By Andrew MacMillen, Research Analyst, Nucleus Research
Cloud ERP providers have long touted the benefits of SaaS, such as a flexible and predictable cost structure, better and more accessible data, and reduced dependence on IT for routine maintenance. Yet many enterprises continue to postpone migration, fearing that the initial cost will take too long to recoup. A new study by Nucleus Research not only shows that such fears are unfounded, but also that the time to value for cloud business applications continues to accelerate.
According to the report, in the past two years, cloud technology deployments delivered:
Here’s a closer look at the drivers behind the dramatic difference in ROI for on-premises and cloud solutions, with a focus on ERP.
The fundamental pillars of ROI are “breadth” and “repeatability.”
Breadth refers to what a solution can do — its capabilities. In this case, the first solutions merely simplified management of the organizations’ general ledger, but in the decades since, ERP functionality has expanded to cover nearly every major business process. Best-in-class solutions integrate financials with supply chain, operations, reporting, manufacturing, and human resource activities.
With on-premises deployments, these additions required major upgrades not only of software but also hardware — a process that was often slowed or delayed because of custom software modifications. With cloud applications, new capabilities come online without the need to manually upgrade software or hardware, and they work with a familiar user interface that makes them easier to learn. This means that organizations can adopt new capabilities more quickly, accelerating ROI. In addition, cloud-based ERPs can access expanded capabilities by connecting via API to function- or industry-specific third-party solutions.
Repeatability is related to the usability and efficiency of a solution because they are essential to multiplying solution benefits over time. Basically, the best applications in the world result in zero ROI if no one adopts them. Cloud provides a platform for automated delivery of applications and keeps the solutions up to date in the background, so there’s always a live, current version. Organizations don’t have to worry about capital expenditures, and users don’t have to stop working or change how they work. Higher adoption and usage rates over time drives exponential benefits.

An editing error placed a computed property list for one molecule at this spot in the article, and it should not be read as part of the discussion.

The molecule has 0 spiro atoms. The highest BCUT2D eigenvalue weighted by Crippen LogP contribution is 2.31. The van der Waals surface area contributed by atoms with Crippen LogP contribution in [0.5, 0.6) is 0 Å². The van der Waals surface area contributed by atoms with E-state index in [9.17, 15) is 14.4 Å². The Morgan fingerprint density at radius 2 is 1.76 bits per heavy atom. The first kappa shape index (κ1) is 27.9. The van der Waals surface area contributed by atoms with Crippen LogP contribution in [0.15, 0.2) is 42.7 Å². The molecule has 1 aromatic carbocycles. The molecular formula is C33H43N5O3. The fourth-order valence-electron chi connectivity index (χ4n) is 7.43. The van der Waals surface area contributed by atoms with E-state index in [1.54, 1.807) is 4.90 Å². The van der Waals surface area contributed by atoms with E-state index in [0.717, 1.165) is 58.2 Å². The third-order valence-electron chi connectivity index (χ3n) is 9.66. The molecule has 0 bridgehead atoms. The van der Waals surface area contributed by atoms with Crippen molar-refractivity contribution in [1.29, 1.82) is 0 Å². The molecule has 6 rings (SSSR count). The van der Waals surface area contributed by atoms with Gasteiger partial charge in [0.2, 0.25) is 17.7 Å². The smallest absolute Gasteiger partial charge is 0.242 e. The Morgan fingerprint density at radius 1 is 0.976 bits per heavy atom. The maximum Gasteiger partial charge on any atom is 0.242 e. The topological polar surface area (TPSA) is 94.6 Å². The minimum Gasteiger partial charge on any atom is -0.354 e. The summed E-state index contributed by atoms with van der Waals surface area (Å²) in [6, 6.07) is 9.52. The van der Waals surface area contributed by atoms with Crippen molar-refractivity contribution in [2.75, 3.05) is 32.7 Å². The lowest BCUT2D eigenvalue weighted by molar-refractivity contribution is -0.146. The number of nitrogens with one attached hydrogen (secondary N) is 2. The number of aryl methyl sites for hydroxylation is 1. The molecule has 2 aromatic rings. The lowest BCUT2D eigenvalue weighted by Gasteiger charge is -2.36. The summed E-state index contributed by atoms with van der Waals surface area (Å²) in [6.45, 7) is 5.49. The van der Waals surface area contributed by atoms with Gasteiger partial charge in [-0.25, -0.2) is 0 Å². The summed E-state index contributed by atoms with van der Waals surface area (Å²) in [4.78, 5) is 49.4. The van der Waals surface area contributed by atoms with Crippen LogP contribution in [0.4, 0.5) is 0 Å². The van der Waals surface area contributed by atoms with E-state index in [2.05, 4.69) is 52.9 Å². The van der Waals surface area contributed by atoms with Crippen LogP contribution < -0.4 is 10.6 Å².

This is especially true when it comes to applications with sophisticated analytics and forecasting based on real-time data, which take advantage of the powerful compute and storage capabilities of the cloud and deliver tools that anyone can use to drive value from that business data. What’s more, the flexibility of a cloud deployment means that companies do not need to build infrastructure to handle volume peaks, and instead can pay only for the compute and storage needed at any moment.
Together, the greater breadth and repeatability of cloud ERP vs. on-premises solutions mean that business users spend less time learning software or waiting for IT to install or upgrade solutions, and more time responding faster and more intelligently to changes in the market. The outcomes include increased top-line revenue opportunities and less inefficiency dragging on the bottom line.
What’s more, top-performing cloud-based ERP systems like Oracle Fusion Cloud ERP support current best practices and unify data for a single source of truth across the value chain. This increases efficiency and data availability to inform decision-making while reducing errors and increasing data security. Organizations can uncover opportunities for improvement with data that flows freely from one function to another, eliminating silos and exposing inefficiencies and bottlenecks.
IT departments, for their part, can spend less time, energy, and resources maintaining on-premises software and infrastructure and more time developing innovative solutions for internal and external customers.
The Nucleus Research data indicates that the ROI gap between cloud-based and on-premises solutions will continue to grow into the foreseeable future. But cloud migration will have other positive effects beyond ROI. Because SaaS shifts much of the cost from capital to operational expense, the barrier to entry is much lower. This means that midsize companies unable to make the investment in software and infrastructure — not to mention the ongoing cost of internal and third-party maintenance, customization, and more — can pay a monthly subscription for an enterprise-grade solution that will grow along with them. Organizations of all sizes will recoup this smaller initial investment more quickly, experiencing time-to-value for their SaaS solutions sooner than those residing on premises.